by Brian Hioe
Photo Credit: Brian Hioe
WAS TODAY A victory for organized labor in Taiwan and a defeat for the DPP? In the end, following a grueling day of protest which began at 9 AM and saw no less than three attempts to storm the Legislative Yuan, the committee meeting in which planned changes to the Labor Standards Act were to be reviewed was cancelled at around 5:30 PM. Protesters dispersed shortly after, originally having planned to gather for larger demonstrations at nightfall. This came on the heels of a second filibuster against the bill by Hsu Yung-Ming of the NPP in the early afternoon, the DPP accidentally allowing the KMT to pass a motion for discussion of the bill without any time limit, and Chiang Wan-An of the KMT continually asking questions about the bill as a stalling tactic.
As a result, organized labor groups were able to prevent planned changes to the Labor Standards Act from passing. The bill was not sent back to the Legislative Yuan following a committee review. Nevertheless, the DPP is expected to continue to try and push the bill through into law before the end of the year. As such, calls have taken place for a subsequent mobilization to take place on December 4th, when the bill may come up next for review.
In reviewing the day’s events, it remains unknown how labor groups and their NGO allies would have mobilized had the meeting not been cancelled. Labor groups called for supporters to gather on-site at nightfall, following protests in the morning and afternoon, seeing as more people would be free to come over to the Legislative Yuan after they got off of work. It is generally suspected that the DPP deliberately scheduled the committee review to take place at 9 AM on a weekday precisely in order to avoid large amounts of people being free to protest against the bill.
Nevertheless, despite the ultimate success of organized labor groups in preventing the planned changes from passing, we do well to remember that while today’s demonstrations were intense, they were not actually very large. Protesters likely did not ever surpass 200 individuals in number. During at least one of the attempts to storm the Legislative Yuan, there were probably no more than fifty demonstrators on-site. However, what demonstrators lacked in terms of numbers, they made up for in terms of willingness to take direct action. Indeed, today’s demonstration had an unusually high proportion of veteran activists present, from a wide range of student groups, unions, and NGOs.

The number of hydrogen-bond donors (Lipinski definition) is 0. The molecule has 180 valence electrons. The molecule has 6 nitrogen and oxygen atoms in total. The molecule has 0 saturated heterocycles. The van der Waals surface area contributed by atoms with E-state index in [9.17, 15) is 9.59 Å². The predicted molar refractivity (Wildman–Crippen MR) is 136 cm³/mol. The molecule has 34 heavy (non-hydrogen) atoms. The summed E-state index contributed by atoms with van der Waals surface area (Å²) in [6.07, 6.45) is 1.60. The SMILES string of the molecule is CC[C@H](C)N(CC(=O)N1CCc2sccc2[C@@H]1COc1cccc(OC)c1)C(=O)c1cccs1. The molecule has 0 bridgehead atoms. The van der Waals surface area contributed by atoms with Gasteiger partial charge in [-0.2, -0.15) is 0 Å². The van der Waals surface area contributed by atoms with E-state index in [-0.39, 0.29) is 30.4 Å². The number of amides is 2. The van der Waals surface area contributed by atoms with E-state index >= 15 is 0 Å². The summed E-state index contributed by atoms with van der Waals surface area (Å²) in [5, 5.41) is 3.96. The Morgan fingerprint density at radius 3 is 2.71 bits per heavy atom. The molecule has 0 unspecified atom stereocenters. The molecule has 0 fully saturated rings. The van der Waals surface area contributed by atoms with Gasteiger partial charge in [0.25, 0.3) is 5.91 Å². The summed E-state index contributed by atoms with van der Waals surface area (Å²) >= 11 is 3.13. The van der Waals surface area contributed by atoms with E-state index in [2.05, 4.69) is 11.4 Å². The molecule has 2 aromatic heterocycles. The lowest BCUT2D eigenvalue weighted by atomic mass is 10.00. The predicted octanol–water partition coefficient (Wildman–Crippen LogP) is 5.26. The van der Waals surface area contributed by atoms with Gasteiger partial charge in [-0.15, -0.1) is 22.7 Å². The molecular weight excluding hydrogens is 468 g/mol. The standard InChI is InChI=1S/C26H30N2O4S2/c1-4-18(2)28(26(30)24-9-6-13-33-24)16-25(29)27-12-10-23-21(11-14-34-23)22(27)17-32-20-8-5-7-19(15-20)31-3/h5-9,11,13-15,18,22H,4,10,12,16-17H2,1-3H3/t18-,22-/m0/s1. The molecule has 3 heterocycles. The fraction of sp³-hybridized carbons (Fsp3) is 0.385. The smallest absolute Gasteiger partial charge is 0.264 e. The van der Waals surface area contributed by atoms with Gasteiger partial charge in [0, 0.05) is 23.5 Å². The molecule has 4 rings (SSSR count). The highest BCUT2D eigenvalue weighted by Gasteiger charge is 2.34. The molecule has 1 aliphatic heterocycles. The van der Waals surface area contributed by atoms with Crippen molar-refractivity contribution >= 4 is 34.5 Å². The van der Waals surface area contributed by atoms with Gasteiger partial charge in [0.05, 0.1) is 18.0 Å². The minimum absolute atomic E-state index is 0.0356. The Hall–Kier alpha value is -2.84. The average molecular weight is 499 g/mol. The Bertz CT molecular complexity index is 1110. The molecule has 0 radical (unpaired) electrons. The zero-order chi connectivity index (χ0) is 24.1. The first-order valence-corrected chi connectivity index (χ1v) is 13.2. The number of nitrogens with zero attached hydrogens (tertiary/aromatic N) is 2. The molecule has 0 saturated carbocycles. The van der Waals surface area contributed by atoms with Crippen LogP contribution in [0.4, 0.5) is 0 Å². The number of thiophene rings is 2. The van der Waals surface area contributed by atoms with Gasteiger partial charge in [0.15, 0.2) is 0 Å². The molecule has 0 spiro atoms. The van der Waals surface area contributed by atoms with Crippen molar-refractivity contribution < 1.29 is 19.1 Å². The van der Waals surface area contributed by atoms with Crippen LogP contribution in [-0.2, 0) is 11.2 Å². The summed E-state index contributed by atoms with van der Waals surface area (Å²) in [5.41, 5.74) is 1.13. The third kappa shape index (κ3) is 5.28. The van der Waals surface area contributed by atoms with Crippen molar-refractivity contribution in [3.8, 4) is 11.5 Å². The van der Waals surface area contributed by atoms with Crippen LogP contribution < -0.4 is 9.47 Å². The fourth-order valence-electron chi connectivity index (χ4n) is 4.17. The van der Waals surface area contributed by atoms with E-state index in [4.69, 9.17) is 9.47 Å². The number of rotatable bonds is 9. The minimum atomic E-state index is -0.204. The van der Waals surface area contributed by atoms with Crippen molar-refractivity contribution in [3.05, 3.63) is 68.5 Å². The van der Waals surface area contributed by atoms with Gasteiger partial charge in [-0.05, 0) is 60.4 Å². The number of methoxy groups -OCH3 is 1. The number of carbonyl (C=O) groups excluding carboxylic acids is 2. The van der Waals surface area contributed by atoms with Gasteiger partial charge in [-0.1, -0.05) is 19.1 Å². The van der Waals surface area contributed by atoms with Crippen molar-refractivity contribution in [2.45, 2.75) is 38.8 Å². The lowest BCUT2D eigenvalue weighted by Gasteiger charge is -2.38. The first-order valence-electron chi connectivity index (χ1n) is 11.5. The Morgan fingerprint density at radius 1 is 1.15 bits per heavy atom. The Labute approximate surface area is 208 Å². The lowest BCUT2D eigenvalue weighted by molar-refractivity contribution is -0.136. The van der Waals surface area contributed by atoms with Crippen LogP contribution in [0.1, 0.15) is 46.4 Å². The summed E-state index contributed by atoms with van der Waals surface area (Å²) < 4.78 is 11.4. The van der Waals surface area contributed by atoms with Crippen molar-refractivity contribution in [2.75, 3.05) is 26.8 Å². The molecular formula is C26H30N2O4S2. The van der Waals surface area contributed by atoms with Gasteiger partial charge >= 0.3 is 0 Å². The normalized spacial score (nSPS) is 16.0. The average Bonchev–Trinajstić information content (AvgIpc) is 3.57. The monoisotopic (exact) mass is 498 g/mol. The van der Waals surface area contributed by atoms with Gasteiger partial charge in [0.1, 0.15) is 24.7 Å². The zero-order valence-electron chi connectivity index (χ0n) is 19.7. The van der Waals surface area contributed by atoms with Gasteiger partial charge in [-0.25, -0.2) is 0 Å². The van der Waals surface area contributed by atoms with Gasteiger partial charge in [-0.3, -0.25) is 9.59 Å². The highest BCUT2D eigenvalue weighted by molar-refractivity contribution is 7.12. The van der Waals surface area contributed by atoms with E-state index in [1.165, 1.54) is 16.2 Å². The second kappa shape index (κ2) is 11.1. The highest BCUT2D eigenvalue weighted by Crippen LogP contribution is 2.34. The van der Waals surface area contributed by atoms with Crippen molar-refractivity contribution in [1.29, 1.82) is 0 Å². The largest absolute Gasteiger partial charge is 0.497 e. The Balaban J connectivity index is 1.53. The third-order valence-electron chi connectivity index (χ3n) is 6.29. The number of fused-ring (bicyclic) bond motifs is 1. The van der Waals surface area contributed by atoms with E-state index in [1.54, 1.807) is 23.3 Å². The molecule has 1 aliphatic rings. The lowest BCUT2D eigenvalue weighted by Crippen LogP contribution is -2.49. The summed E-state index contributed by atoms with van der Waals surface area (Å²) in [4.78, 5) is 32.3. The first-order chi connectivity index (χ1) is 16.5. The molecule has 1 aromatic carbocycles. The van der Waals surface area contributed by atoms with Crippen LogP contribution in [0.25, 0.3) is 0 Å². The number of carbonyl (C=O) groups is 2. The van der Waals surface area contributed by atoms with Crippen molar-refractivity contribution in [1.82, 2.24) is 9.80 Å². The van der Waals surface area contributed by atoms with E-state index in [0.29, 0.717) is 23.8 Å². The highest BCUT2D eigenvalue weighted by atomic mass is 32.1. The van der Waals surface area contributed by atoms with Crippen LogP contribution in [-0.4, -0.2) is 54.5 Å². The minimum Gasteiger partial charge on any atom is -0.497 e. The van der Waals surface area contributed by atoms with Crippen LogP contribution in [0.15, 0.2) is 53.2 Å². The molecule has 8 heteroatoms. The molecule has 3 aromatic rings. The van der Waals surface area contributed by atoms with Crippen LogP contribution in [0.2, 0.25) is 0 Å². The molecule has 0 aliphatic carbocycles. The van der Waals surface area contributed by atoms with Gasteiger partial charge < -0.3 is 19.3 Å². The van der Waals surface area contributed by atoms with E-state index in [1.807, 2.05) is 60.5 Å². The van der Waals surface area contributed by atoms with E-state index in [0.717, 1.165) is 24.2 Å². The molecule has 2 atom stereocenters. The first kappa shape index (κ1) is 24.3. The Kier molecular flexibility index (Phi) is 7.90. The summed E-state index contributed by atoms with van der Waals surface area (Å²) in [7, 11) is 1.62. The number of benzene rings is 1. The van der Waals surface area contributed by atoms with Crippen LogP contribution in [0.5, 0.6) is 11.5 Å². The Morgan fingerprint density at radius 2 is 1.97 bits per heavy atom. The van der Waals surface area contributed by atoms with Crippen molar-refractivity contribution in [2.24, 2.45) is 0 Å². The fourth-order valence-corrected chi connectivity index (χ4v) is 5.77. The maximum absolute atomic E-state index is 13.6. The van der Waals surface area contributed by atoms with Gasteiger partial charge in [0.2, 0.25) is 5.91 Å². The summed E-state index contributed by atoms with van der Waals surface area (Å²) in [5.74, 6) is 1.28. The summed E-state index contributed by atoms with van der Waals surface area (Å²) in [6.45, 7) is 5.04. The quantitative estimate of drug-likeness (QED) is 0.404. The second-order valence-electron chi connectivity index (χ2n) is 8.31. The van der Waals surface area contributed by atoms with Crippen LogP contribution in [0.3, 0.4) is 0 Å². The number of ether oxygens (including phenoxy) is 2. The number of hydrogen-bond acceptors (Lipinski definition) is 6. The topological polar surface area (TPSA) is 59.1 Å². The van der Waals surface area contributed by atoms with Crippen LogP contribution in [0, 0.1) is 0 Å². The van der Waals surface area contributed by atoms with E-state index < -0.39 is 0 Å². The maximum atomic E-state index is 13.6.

Likewise, with the knowledge that the planned changes to the Labor Standards Act would probably pass into law if they were unable to block its progress, as the last of a long string of demonstrations in previous weeks, this lent today’s demonstration a sense of emergency. Workers and youth activists are quite keenly aware of how the law stands to directly affect their lives if passed, seeing it could reduce the rest period that workers have between shifts to as low as eight hours, meaning that workers might not even get eight hours of sleep if new regulations pass. Taiwanese workers already work the fourth longest working hours in the world, after all. And workers could also see their vacations deferred by their employers year after year.
As such, given the DPP’s determination to push the bill through the legislature, it remains to be seen what action that activists should take next. If the DPP is willing to push a bill as potentially provocative as planned changes to the Labor Standards Act through into law, as it also was last year, the DPP may simply be willing to hazard any public backlash, having long since decided that it is more important to have the support of big business than of the Taiwanese public writ large. This is reflected in the willingness of the DPP to use strong-arm tactics to push the changes through into law through circumventing oversight measures and due process, in spite of risking the accusation of using undemocratic means lacking transparency. And so any protest by demonstrators could simply be to little effect.
It may be that to force the DPP to change course will have to leverage on existing splits within the party, forcing a reversal of course. If it the Tsai administration and Lai cabinet which is determined to push changes to the Labor Standards Act into law, protesters may need to pressure DPP legislators more hesitant about the possibility of alienating their constituencies through passing the law to reverse course, as occurred with the DPP’s reversal on Tsai Ing-Wen’s 2016 campaign platform in favor of marriage equality. This may require breaking the ties of political loyalty between DPP legislators and DPP majority speaker Ker Chien-Ming, however.
Or this may require a revolt from within the party, seeing as many post-Sunflower Movement activists actually joined the DPP as grassroots-level political workers or as legislative aides, and they chafe against working for a party with such reactionary labor policy. In this light, with the NPP recently announcing ambitious plans to run candidates in most constituencies across Taiwan in 2018 local elections, the DPP runs the severe risk of alienating its key constituencies and allowing the NPP to eat its lunch in front of it. While this may happen either way, raising this threat could at least be effective on forcing the DPP to back down.
Another possibility is simply that more drastic forms of direct action and larger mobilizations will be necessary in order to convince the DPP that there is a line it cannot cross with the public on the issue of labor laws. But, again, as most protests against the planned changes have taken place during the morning or at times in which most people are working, the full mobilization capacity for demonstrating against these planned changes remains unknown. As such, Taiwanese labor may find itself in battle again with the DPP soon enough, and it continues to face significant challenges.